The message of “It’s Complicated” seems to be that it sure is tough being a wealthy white person in Santa Barbara. Boy howdy! First there’s your highly successful bakery that’s pulling in money hand over fist. Then there are the complications of building an addition to your house (in which you live alone, and which needs no additions). And then, to top it all off, the architect you’ve hired expresses romantic interest in you at the same time that you’re rekindling an affair with your ex-husband! Two perfectly good suitors fall into your lap simultaneously! Where will the nightmare end??
History teaches us that during the Great Depression, poor audiences flocked to movies about rich people, delighted to be whisked away to a glamorous world and escape their own dreary lives. But the current economic crisis isn’t as bad as the one in the 1930s, and people have found numerous other forms of escapism since then, so I don’t foresee “It’s Complicated” appealing to anyone other than people who can relate to it. The rest of us might find it a little smug, a little precious.
Written and directed by Nancy Meyers (“Something’s Gotta Give,” “The Holiday”), it stars Meryl Streep as Jane, a well-to-do restaurant owner in her fifties who has been happily divorced from her husband, Jake (Alec Baldwin), for 10 years. While visiting New York for their son’s college graduation, Jane and Jake happen to stay at the same posh hotel, and happen to get drunk together in the bar, and happen to hit the sheets. You know, for old times’ sake.
Jake, now married to a younger woman named Agnes (Lake Bell) with whom he has little in common, is rejuvenated by the liaison with his ex-wife. Jane, however, feels guilty being a party to adultery, and knows — or thinks she knows — that a relationship with Jake would be a bad idea even if he were single. They had a relationship before, after all, and they ended it on purpose. Nonetheless, back in Santa Barbara, an affair commences.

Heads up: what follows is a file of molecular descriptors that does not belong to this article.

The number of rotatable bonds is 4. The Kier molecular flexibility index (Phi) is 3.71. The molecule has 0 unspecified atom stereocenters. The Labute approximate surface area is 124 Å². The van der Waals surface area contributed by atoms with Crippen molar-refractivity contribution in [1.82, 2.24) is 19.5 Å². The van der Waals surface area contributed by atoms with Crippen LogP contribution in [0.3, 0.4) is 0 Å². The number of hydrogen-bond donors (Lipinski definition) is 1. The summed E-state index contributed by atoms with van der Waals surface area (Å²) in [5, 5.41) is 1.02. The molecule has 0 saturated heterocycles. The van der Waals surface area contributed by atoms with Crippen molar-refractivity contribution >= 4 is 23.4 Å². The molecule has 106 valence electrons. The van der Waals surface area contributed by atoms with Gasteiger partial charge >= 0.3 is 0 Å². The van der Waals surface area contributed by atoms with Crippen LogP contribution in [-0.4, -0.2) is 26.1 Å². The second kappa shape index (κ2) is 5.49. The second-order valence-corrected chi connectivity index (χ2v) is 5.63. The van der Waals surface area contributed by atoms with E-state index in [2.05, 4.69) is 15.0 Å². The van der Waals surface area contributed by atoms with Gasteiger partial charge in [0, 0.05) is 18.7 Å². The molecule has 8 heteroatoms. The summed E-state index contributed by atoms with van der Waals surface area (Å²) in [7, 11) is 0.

Meanwhile, Jane has hired an architect named Adam (Steve Martin) to renovate her house, and the quiet, unassuming man clearly has a crush on her. Jake is the more vivacious gentleman friend, but Adam is more stable and responsible. What’s a girl to do?
First of all, she’ll need to have gatherings with her cosmopolitan girlfriends at which everyone drinks wine, eats appetizers with Italian names, and talks about plastic surgery and vaginas. Done and done!
The fact that Jake is unhappy in his marriage to Agnes is supposed to make it OK that he’s cheating on her. Would we be asked to accept that line of reasoning if Agnes were the main character? Probably not. But Alec Baldwin, riding on a new wave of goodwill thanks to “30 Rock,” has a great time playing a giddy, love-struck fiftysomething, and his rapport with Streep is comfortable.
Too bad about Steve Martin, though, completely wasted as a soft-spoken, button-down nobody. I realize you wouldn’t know it to watch most of his recent comedies, but Martin is one of the most talented comic actors in the world. Why cast him in a role that requires so little?
There is one scene that really made me laugh. It’s set at a party. Jane and Adam are there together, and so are Jake and Agnes. Marijuana is involved. There is much giggling and goofiness. Baldwin has a moment with John Krasinski (who plays the fiance of one of Jane and Jake’s daughters) that will live in your memory for years to come. This is also the only scene in which Martin is allowed to cut loose and enjoy himself.
I assume the title refers to the situation Jane is in, having to choose between Jake and Adam. (I hope it doesn’t refer to the “it’s complicated” relationship status on Facebook, because people Jane’s age shouldn’t be on Facebook.) But Jane is a plastic, prefabricated character, taken straight from the Nora Ephron Knock-off shelf at Movie Characters R Us, and her suitors are no better. Their banter isn’t witty. Their situations aren’t usually very funny. If a film isn’t going to show approximations of real people in approximations of real situations, it should at least give us entertaining fantasies. The stuff in “It’s Complicated” isn’t just simple — it’s simple-minded.
C+ (1 hr., 59 min.; )